Simmons Hanly Conroy Files Lawsuit On Behalf Of Kankakee County Against Drug Companies Over Opioids Epidemic And Addiction

Kankakee County Joins the Fight Against Manufacturers of Prescription Painkillers

KANKAKEE COUNTY, IL – Simmons Hanly Conroy, one of the nation’s largest law firms focused on consumer protection and mass tort actions has filed a lawsuit on behalf of Kankakee County, Illinois against pharmaceutical companies and physicians over the aggressive and fraudulent marketing of prescription opioid painkillers that has led to a drug epidemic in the county and throughout the nation.

The county seeks relief that includes compensatory and punitive damages for the millions of dollars it spends each year to combat the public nuisance created by the drug companies’ deceptive marketing campaign that misrepresents the safety and efficacy of long-term opioid use.

The defendants in the lawsuit are: Purdue Pharma L.P.; Purdue Pharma, Inc.; The Purdue Frederick Company, Inc.; Abbott Laboratories; Abbott Laboratories, Inc.; Teva Pharmaceuticals USA, Inc.; Cephalon, Inc.; Johnson& Johnson; Janssen Pharmaceuticals, Inc.; Ortho-McNeil-Janssen Pharmaceuticals, Inc.; Janssen Pharmaceutica, Inc.; Endo Health Solutions Inc.; Endo Pharmaceuticals, Inc.; Dr. Perry Fine; Dr. Scott Fishman and Dr. Lynn Webster.

“Kankakee County joins the growing list of municipalities around the country that have concluded that the defendant drug companies must be held responsible for their conspiratory and fraudulent actions and the injuries and costs that have resulted from the opioid epidemic,” said Simmons Hanly Conroy Shareholder Paul Hanly, lead counsel in the case.  “The defendants have manufactured, promoted and marketed opioids by omitting critical information that has long been known about the drugs’ addictive qualities and other risks associated with their prolonged use.”

“From our Court Street to our nation’s Wall Street, the laws must apply to everyone.  Those pharmaceutical companies that recklessly distribute opiates into our community are nothing more than heroin dealers in business suits selling from behind a desk as opposed to on our street corners,” said Jim Rowe, State’s Attorney of Kankakee County. “They are a drain on our families, neighborhoods and taxpayers.  I am proud that Kankakee County is joining in this effort to hold them accountable, and I pledge the support and resources of my office to assist in the litigation.”

Andrew Wheeler, Kankakee County Board Chairman, added, “Beyond the emotional toll associated with opioid addiction, Kankakee County is experiencing a surge in financial costs. Kankakee County is near the top of the list in terms of opioid related deaths-per-capita in Illinois, and the added costs of autopsies, life-saving Narcan administration, law enforcement, and the judicial resources necessary to combat this epidemic is putting a burden on an already strained budget. We just can’t keep up with the costs.”

Opioids contributed to nearly 1,200 overdose deaths in Illinois in 2016, according to data from the Illinois Department of Public Health. The lawsuit alleges the defendants sought to create a false perception in the minds of physicians, patients, health care providers and health care payors that using opioids to treat chronic pain was safe for most patients and that the drugs’ benefits outweighed the risks. This was allegedly perpetrated through a civil conspiracy involving a coordinated, sophisticated and highly deceptive (unbranded to evade the extensive regulatory framework governing branded communications) promotion and marketing campaign that began in the late 1990s, became more aggressive around 2006, and is ongoing. Specifically, the complaint details how the defendants allegedly poured significant financial resources into generating articles, continuing medical education courses and other “educational” materials, conducting sales visits to doctors, and supporting a network of professional societies and advocacy groups – all of which were successful in the intended purpose of creating a new and phony “consensus” supporting the long-term use of opioids.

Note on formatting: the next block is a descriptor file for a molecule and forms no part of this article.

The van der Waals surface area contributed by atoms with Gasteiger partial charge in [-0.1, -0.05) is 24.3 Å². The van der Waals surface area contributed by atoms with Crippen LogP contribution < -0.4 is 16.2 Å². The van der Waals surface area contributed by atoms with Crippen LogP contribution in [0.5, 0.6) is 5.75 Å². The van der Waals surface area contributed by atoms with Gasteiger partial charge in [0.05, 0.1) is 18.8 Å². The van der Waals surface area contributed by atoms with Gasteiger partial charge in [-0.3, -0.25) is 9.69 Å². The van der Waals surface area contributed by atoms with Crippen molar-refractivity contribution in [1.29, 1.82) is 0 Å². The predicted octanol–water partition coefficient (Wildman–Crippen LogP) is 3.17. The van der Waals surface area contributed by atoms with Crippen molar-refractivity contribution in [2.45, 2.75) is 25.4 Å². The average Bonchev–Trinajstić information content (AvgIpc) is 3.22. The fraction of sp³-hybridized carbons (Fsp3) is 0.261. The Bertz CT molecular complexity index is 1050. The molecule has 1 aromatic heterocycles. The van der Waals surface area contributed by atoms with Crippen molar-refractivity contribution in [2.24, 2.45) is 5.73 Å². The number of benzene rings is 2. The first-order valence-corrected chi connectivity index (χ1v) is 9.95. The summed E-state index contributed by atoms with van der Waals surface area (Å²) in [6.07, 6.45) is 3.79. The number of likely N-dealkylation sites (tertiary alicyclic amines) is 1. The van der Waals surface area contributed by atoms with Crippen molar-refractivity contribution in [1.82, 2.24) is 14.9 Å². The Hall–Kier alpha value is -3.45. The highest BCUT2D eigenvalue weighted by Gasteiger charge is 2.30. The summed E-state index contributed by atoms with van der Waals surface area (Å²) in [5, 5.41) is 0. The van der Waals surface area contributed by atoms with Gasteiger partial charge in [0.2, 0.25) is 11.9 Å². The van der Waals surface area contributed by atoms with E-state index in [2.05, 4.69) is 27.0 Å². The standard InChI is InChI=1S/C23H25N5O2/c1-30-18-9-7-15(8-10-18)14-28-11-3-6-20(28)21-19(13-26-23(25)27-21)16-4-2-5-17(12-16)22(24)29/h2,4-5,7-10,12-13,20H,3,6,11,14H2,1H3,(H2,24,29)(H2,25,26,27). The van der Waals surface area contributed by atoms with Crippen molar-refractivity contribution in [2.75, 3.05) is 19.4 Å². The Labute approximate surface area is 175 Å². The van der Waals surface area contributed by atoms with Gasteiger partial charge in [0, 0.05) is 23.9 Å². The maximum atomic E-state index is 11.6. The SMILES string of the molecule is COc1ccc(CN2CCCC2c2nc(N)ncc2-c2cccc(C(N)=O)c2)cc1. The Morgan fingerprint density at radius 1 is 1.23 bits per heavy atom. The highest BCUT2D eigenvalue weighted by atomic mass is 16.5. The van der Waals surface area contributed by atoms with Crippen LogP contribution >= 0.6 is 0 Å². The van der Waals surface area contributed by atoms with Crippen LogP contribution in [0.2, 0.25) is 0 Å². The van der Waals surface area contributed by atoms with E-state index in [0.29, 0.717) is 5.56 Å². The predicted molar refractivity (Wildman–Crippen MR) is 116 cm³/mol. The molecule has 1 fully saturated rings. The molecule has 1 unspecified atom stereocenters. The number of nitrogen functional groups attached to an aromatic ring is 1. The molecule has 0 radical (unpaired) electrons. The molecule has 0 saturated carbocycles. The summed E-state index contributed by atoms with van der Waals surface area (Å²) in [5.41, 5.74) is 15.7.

According to the Illinois Department of Public Health, more Illinoisans died from an opioid-related drug overdose in 2014 than from homicide or motor vehicle accidents.  Illinois is one of 14 states that has seen an 8.3% increase in overdose deaths. For example, the Kankakee County Coroner found that the rate of opioid-related fatalities in the County rose from 12 overdose deaths to 26 deaths.  According to Kankakee County’s complaint, between 2012 and 2016, the County’s consumption of morphine equivalent opioids was 2,296 milligrams per patient.

The lawsuit also alleges that the defendants’ deceptive marketing, and the flood of prescription painkillers into Kankakee County, has resulted in the county incurring exorbitant additional costs related to health care costs for county employees and retirees, including unnecessary and excessive opioid prescriptions, substance abuse treatment services, ambulatory services, emergency department services, and inpatient hospital services, investigative autopsy costs, among others. The defendants’ conduct also caused the County to incur substantial economic, administrative and social costs relating to opioid addiction and abuse, including criminal justice costs, victimization costs, lost productivity costs, and education and prevention program costs, forensic costs, NARCAN for first responders, among others.

The Kankakee County lawsuit follows similar, ongoing actions filed by Simmons Hanly Conroy on behalf of municipalities across the country. In addition to Kankakee County, Simmons has also filed similar lawsuits in New York, Louisiana, Connecticut and Pennsylvania.